Whoever coined the saying “cheaters never win” was wrong, and I have evidence to prove so. When school was still in session, I played tennis at Tennis Capital, an organization dedicated to helping kids prepare for tournaments. There, I took part in drills designed to craft me into a faster and stronger player, and I played multiple sets a week to practice my skills. Unfortunately, I learned more than skill development through the experience.
My worst -- and, by far, most memorable -- experience at Tennis Capital was when I played a set against a boy named Dan. He was a very talented player, around my skill level. He had many strengths and few weaknesses; however, I knew it was nothing I could not handle.
At the beginning of the set, it seemed that we were equally matched. We both made dazzling plays, smashing the ball deep into the corners or tapping it over the net as a drop shot. We kept exchanging games. I would win one, then he would win one, and we continued in that pattern. It really seemed like it was an even matchup until I managed to pull forward and win an extra game, breaking the win-loss pattern. At this point, it was 4-2, and I knew I was going to win. Dan seemed to realize this, too, because he committed a final act of desperation.
More confident than ever, I served the ball deep into the left-hand corner of the service box, which, for him, was a very tough shot to return. Lucky for me, he hit a weak shot and the ball bounced very shallow, allowing me to move up and take a more aggressive stance. I carefully set up my feet, brought my racket back, and loaded my weight into my legs. Once the ball was in my strike zone, I unleashed all of my power into the ball and smashed it through the air. The ball landed just next to the double’s alley. I turned around and walked back to the baseline nonchalantly. Dan, however, had a different idea.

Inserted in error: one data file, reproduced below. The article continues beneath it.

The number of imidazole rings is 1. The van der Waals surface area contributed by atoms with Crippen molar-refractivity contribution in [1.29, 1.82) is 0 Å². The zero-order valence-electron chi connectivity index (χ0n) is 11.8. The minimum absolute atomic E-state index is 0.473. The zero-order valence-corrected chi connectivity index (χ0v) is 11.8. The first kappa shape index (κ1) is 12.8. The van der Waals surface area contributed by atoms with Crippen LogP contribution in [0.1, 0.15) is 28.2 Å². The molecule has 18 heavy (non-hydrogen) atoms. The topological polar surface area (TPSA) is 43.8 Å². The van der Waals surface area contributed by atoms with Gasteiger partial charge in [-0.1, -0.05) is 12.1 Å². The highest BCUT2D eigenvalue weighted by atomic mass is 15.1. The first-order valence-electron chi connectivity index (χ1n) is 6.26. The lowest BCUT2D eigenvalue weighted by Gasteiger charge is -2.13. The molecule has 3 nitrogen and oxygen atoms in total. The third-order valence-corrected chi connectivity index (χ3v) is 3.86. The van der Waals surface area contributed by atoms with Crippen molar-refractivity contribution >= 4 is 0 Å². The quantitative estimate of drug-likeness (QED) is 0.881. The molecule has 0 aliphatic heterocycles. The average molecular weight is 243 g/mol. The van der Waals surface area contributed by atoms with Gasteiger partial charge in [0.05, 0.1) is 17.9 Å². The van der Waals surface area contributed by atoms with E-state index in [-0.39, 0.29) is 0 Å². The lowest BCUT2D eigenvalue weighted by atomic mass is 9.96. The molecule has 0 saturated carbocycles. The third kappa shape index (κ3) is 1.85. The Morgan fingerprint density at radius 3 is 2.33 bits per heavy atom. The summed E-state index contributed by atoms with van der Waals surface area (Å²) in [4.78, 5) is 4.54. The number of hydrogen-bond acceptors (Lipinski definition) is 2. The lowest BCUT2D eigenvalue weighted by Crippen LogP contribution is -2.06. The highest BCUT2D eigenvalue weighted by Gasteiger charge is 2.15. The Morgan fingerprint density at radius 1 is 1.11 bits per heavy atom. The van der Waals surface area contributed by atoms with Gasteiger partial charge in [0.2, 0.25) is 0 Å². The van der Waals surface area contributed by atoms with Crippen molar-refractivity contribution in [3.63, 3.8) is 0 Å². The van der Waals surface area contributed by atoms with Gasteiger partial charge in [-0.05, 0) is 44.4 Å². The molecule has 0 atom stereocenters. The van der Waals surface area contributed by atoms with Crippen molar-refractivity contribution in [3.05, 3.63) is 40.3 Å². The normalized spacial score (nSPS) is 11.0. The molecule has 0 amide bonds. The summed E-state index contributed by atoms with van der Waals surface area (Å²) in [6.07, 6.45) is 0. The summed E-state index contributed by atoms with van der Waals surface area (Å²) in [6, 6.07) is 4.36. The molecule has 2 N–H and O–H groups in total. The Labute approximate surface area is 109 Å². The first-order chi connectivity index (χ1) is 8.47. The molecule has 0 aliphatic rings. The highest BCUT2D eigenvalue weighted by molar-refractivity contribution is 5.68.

To my amazement, he called my shot out.
“There’s no way that my shot was out! I clearly saw it land inside the boundaries!” I yelled back at him.
He looked at me with an innocent gaze, then proceeded to look down at his feet and play with his racket strings. From his actions, it was evident that he knew my shot was in. I repeatedly called him out for cheating, but he ignored me and continued to adjust his racket strings. By this point, I was already furious and ready to throw my racket.
Eventually, I gave up and decided to just continue playing. I still had a one game lead, so I thought to myself that I would simply play my game and close it out. However, with every shot I hit, I continued to contemplate the event that had just unfolded. My focus strayed, and I started to make pointless errors, leading me to lose faith in my ability to compete. I lost my winning mindset, which ultimately led to my downfall. I was eventually defeated, 6-4.
At the time, I was irate at what happened. But now, a couple months later, I think back on the situation and realize that the experience was not necessarily detrimental. I learned that my opponent’s decisions are not within my control; only my own response is. If I return to the court with resilience and an even stronger winning mindset, nothing, not even cheaters, will stop me from accomplishing my goals.
It may be true that cheaters often win, but I take a different view. Winning is a state of mind, not a mere numerical score.